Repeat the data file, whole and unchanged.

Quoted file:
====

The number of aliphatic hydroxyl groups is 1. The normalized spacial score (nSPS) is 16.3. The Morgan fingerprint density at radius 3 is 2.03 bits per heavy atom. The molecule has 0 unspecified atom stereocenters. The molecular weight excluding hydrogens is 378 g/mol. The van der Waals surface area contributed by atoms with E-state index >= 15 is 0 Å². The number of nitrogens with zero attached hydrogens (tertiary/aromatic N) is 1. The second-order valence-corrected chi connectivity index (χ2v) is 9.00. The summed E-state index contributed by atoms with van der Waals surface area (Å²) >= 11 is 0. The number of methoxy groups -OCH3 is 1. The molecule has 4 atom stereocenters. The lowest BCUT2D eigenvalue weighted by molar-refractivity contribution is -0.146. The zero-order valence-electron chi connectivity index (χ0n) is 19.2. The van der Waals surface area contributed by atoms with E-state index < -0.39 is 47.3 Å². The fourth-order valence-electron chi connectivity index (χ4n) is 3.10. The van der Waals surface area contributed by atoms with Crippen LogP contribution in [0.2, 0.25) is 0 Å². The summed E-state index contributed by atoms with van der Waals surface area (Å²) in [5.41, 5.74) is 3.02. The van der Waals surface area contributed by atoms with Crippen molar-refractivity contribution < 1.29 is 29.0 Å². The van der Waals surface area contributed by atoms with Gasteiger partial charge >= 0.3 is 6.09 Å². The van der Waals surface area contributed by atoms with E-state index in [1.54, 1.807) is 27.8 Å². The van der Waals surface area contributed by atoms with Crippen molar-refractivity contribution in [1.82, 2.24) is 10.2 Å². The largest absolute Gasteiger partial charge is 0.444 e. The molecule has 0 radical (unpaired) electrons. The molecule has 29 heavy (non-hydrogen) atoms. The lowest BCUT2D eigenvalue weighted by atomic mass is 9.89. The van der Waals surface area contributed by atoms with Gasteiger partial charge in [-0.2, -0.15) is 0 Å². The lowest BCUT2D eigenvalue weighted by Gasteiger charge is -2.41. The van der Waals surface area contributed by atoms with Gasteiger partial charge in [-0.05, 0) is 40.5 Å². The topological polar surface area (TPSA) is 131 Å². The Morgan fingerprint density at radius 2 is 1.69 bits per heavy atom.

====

The number of aliphatic hydroxyl groups is 1. The normalized spacial score (nSPS) is 16.3. The Morgan fingerprint density at radius 3 is 2.03 bits per heavy atom. The molecule has 0 unspecified atom stereocenters. The molecular weight excluding hydrogens is 378 g/mol. The van der Waals surface area contributed by atoms with E-state index >= 15 is 0 Å². The number of nitrogens with zero attached hydrogens (tertiary/aromatic N) is 1. The second-order valence-corrected chi connectivity index (χ2v) is 9.00. The summed E-state index contributed by atoms with van der Waals surface area (Å²) >= 11 is 0. The number of methoxy groups -OCH3 is 1. The molecule has 4 atom stereocenters. The lowest BCUT2D eigenvalue weighted by molar-refractivity contribution is -0.146. The zero-order valence-electron chi connectivity index (χ0n) is 19.2. The van der Waals surface area contributed by atoms with E-state index < -0.39 is 47.3 Å². The fourth-order valence-electron chi connectivity index (χ4n) is 3.10. The van der Waals surface area contributed by atoms with Crippen LogP contribution in [0.2, 0.25) is 0 Å². The summed E-state index contributed by atoms with van der Waals surface area (Å²) in [5.41, 5.74) is 3.02. The van der Waals surface area contributed by atoms with Crippen molar-refractivity contribution < 1.29 is 29.0 Å². The van der Waals surface area contributed by atoms with Gasteiger partial charge >= 0.3 is 6.09 Å². The van der Waals surface area contributed by atoms with E-state index in [1.54, 1.807) is 27.8 Å². The van der Waals surface area contributed by atoms with Crippen molar-refractivity contribution in [1.82, 2.24) is 10.2 Å². The largest absolute Gasteiger partial charge is 0.444 e. The molecule has 0 radical (unpaired) electrons. The molecule has 29 heavy (non-hydrogen) atoms. The lowest BCUT2D eigenvalue weighted by atomic mass is 9.89. The van der Waals surface area contributed by atoms with Gasteiger partial charge in [-0.2, -0.15) is 0 Å². The lowest BCUT2D eigenvalue weighted by Gasteiger charge is -2.41. The van der Waals surface area contributed by atoms with Gasteiger partial charge in [-0.05, 0) is 40.5 Å². The topological polar surface area (TPSA) is 131 Å². The Morgan fingerprint density at radius 2 is 1.69 bits per heavy atom.